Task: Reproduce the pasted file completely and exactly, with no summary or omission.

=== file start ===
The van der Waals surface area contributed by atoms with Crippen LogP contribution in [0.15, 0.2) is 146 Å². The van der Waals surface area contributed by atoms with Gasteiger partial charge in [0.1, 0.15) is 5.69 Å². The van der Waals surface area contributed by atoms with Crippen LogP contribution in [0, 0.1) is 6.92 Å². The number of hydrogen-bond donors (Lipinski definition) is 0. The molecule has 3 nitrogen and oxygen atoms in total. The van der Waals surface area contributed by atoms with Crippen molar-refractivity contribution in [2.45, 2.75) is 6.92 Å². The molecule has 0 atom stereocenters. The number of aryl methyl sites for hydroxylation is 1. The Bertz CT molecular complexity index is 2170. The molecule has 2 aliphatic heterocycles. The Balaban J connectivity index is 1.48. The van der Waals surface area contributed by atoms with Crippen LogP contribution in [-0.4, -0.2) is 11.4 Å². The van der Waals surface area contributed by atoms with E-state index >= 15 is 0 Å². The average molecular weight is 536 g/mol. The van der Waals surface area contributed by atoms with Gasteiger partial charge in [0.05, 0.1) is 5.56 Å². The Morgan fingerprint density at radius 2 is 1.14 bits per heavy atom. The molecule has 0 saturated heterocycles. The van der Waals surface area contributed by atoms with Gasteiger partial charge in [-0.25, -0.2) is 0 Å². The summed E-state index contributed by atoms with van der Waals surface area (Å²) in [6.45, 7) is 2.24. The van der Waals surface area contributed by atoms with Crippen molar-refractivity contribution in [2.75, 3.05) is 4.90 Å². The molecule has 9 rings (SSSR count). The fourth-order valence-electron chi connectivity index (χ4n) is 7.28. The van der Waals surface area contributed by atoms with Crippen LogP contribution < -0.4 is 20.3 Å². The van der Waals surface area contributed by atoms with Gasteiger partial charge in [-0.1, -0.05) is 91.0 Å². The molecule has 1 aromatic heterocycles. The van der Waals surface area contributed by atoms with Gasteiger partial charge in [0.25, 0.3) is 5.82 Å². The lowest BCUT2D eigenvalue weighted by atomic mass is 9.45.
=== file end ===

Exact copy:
The van der Waals surface area contributed by atoms with Crippen LogP contribution in [0.15, 0.2) is 146 Å². The van der Waals surface area contributed by atoms with Gasteiger partial charge in [0.1, 0.15) is 5.69 Å². The van der Waals surface area contributed by atoms with Crippen LogP contribution in [0, 0.1) is 6.92 Å². The number of hydrogen-bond donors (Lipinski definition) is 0. The molecule has 3 nitrogen and oxygen atoms in total. The van der Waals surface area contributed by atoms with Crippen molar-refractivity contribution in [2.45, 2.75) is 6.92 Å². The molecule has 0 atom stereocenters. The number of aryl methyl sites for hydroxylation is 1. The Bertz CT molecular complexity index is 2170. The molecule has 2 aliphatic heterocycles. The Balaban J connectivity index is 1.48. The van der Waals surface area contributed by atoms with Crippen LogP contribution in [-0.4, -0.2) is 11.4 Å². The van der Waals surface area contributed by atoms with E-state index >= 15 is 0 Å². The average molecular weight is 536 g/mol. The van der Waals surface area contributed by atoms with Gasteiger partial charge in [0.05, 0.1) is 5.56 Å². The Morgan fingerprint density at radius 2 is 1.14 bits per heavy atom. The molecule has 0 saturated heterocycles. The van der Waals surface area contributed by atoms with Gasteiger partial charge in [-0.25, -0.2) is 0 Å². The summed E-state index contributed by atoms with van der Waals surface area (Å²) in [6.45, 7) is 2.24. The van der Waals surface area contributed by atoms with Crippen molar-refractivity contribution in [2.75, 3.05) is 4.90 Å². The molecule has 9 rings (SSSR count). The fourth-order valence-electron chi connectivity index (χ4n) is 7.28. The van der Waals surface area contributed by atoms with Crippen LogP contribution < -0.4 is 20.3 Å². The van der Waals surface area contributed by atoms with Gasteiger partial charge in [-0.1, -0.05) is 91.0 Å². The molecule has 1 aromatic heterocycles. The van der Waals surface area contributed by atoms with Gasteiger partial charge in [0.25, 0.3) is 5.82 Å². The lowest BCUT2D eigenvalue weighted by atomic mass is 9.45.